What Exactly are the Basics of Learning Guitar? (Part 2)

guitar basics

In Part 1 we looked at scales and chords as part of the equation for learning the basics on guitar. In Part 2 we’ll delve into triads, which could be thought of as the building blocks for both chords and scales, and therefore well worth knowing.

The advantages of knowing triads are numerous though somewhat mystifying for beginners. Triads help both lead and chord playing enormously as they are the go-to notes when soloing, and the foundation of the majority of chords. I won’t go into the theory of them here but in the case of the diatonic chords of the major scale, the major triad is made up of the root, third and fifth, the minor triad contains the root, flat third and fifth while the diminished triad has the root, flat third and flat fifth. Every major key contains only these triad variations and in C major they are as follows: C (CEG), Dm (DFA), Em (EGB), F (FAC), G (GBD), Am (ACE), Bdim (BDF).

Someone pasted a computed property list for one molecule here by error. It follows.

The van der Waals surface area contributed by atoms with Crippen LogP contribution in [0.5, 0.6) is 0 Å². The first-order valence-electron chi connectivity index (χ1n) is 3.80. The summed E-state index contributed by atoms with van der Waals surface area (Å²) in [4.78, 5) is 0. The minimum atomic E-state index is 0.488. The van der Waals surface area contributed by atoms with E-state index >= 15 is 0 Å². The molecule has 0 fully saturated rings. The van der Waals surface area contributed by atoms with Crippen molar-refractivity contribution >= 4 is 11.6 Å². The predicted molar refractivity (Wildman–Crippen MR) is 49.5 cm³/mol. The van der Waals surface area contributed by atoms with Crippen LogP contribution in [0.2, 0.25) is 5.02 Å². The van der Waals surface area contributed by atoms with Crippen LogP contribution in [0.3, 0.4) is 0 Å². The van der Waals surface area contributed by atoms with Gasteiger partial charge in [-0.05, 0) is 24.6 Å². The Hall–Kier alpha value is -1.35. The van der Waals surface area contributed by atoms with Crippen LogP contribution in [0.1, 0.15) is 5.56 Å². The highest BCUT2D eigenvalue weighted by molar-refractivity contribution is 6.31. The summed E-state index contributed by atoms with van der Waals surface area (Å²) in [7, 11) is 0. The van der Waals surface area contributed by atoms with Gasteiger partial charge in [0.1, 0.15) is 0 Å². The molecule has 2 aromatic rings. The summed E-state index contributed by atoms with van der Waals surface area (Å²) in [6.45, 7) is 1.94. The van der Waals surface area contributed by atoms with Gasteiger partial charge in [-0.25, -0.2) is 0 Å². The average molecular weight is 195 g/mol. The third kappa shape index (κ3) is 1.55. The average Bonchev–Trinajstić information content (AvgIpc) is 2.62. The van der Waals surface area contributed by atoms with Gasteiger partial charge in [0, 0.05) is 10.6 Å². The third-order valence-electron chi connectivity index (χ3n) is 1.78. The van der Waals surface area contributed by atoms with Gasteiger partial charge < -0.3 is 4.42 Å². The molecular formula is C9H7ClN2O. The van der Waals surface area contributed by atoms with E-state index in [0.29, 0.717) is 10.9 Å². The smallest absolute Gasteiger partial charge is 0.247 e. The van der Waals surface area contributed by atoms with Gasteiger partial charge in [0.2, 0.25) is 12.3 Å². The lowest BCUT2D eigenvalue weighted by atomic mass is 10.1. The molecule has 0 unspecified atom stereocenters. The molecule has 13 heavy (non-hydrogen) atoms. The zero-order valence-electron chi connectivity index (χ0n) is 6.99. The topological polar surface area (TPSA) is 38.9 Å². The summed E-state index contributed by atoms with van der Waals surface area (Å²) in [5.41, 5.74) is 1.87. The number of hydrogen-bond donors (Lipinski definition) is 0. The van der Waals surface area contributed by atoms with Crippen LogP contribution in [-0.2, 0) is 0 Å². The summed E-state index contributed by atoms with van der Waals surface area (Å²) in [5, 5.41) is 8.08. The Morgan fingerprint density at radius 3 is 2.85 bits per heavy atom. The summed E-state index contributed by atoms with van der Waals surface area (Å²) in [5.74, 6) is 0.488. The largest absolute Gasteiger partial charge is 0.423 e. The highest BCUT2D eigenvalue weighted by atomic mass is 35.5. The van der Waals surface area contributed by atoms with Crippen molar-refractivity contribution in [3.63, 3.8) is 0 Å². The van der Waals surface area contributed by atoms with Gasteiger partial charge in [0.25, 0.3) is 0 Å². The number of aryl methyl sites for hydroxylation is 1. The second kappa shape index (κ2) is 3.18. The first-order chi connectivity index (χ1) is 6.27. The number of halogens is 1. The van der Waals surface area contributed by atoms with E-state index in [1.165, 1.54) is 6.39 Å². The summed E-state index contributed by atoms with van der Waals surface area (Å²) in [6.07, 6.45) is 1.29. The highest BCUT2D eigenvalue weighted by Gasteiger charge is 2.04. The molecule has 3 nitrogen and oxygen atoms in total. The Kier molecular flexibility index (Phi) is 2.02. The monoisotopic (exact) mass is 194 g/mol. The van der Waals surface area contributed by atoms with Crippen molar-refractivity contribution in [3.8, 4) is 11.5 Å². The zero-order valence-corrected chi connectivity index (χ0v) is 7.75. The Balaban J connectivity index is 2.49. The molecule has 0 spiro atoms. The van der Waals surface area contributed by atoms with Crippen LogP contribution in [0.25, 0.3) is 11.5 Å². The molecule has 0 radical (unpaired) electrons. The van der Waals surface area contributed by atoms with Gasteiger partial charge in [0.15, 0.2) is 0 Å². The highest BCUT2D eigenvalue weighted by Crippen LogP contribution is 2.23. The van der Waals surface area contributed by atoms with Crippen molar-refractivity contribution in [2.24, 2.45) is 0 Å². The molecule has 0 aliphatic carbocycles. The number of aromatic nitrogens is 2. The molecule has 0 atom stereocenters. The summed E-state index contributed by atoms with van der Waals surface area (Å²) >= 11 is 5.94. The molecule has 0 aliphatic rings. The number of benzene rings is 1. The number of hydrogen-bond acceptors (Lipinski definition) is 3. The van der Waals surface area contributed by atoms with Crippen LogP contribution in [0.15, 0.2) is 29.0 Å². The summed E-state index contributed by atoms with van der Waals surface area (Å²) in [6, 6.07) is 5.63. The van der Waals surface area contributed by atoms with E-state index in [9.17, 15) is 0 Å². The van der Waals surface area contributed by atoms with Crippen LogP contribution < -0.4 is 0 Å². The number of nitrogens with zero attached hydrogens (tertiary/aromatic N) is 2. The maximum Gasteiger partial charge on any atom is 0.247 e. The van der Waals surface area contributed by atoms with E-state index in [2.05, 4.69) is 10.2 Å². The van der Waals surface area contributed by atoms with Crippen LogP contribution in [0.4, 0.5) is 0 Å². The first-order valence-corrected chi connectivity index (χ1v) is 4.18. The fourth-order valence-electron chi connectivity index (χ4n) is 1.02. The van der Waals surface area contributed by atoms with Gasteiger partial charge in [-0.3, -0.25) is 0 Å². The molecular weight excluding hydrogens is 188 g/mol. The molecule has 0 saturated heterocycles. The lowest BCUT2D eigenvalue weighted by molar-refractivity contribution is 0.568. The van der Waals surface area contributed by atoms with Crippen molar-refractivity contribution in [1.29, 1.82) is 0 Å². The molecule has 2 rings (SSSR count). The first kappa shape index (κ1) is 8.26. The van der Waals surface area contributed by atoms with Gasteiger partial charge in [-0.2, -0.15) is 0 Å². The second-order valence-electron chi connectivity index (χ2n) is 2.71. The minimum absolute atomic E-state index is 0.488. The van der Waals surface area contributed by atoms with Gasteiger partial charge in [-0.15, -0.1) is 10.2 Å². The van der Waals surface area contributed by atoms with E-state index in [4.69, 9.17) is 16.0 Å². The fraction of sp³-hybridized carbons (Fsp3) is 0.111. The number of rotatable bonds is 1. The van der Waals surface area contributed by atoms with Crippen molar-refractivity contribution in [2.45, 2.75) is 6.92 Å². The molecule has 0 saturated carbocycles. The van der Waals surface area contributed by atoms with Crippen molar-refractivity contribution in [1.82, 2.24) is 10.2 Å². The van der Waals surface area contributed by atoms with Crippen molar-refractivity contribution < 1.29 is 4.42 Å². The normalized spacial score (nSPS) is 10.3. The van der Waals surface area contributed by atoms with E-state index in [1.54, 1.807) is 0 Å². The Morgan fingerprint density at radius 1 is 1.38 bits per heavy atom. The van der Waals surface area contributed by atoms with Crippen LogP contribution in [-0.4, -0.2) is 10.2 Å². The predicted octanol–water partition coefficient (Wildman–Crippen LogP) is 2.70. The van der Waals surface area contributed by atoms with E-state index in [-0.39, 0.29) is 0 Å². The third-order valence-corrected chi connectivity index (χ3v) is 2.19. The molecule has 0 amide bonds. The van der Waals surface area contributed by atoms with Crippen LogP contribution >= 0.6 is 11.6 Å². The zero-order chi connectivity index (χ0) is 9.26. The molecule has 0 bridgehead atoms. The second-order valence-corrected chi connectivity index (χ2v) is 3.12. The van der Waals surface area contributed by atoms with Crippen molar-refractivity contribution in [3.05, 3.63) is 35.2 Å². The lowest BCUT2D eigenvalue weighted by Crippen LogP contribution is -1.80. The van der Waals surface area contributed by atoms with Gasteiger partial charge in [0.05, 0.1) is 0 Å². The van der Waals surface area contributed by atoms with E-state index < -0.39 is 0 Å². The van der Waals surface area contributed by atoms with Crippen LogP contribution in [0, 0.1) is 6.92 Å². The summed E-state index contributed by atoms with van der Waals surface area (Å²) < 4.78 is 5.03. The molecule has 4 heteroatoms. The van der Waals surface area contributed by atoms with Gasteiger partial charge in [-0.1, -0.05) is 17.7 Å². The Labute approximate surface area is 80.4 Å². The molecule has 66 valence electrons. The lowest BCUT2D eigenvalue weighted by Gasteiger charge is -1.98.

Practice the following triads vertically and horizontally as both single notes and chord style.

Major Triad Patterns (in this case C Major, will be the same for F and G Major)

Minor Triads Patterns (in this case D Minor, will be the same for E Minor and A Minor)
The final variation is the diminished triad (only applies to one triad per key, in this case B)
I’ve included diagrams for C major, D minor and B diminished triads; your task will be to work out where the other triads are (Em, F, G, Am), and rinse and repeat. The easiest way to do this is to refer to the chord shapes in Part 1 and go from there.

What will happen if I learn this stuff?

You’ll start to build up a very usable map of C major on the guitar, kind of like putting a puzzle together, as well as finally getting a grip on the much fabled ‘basics’ of guitar. When you transpose this stuff to the other keys you’ll begin to see the patterns repeating and each new key will require less work than the previous one. If you’re working on something in a particular key then you’ll be able to recognize rhythm and soloing options while building technique without the need for mindless exercises.

RECOMMENDED FOR YOU:

About Graham Tippett 300 Articles
Compulsive guitar blogger and writer of many innovative guitar books.

Be the first to comment

Leave a Reply

Your email address will not be published.


*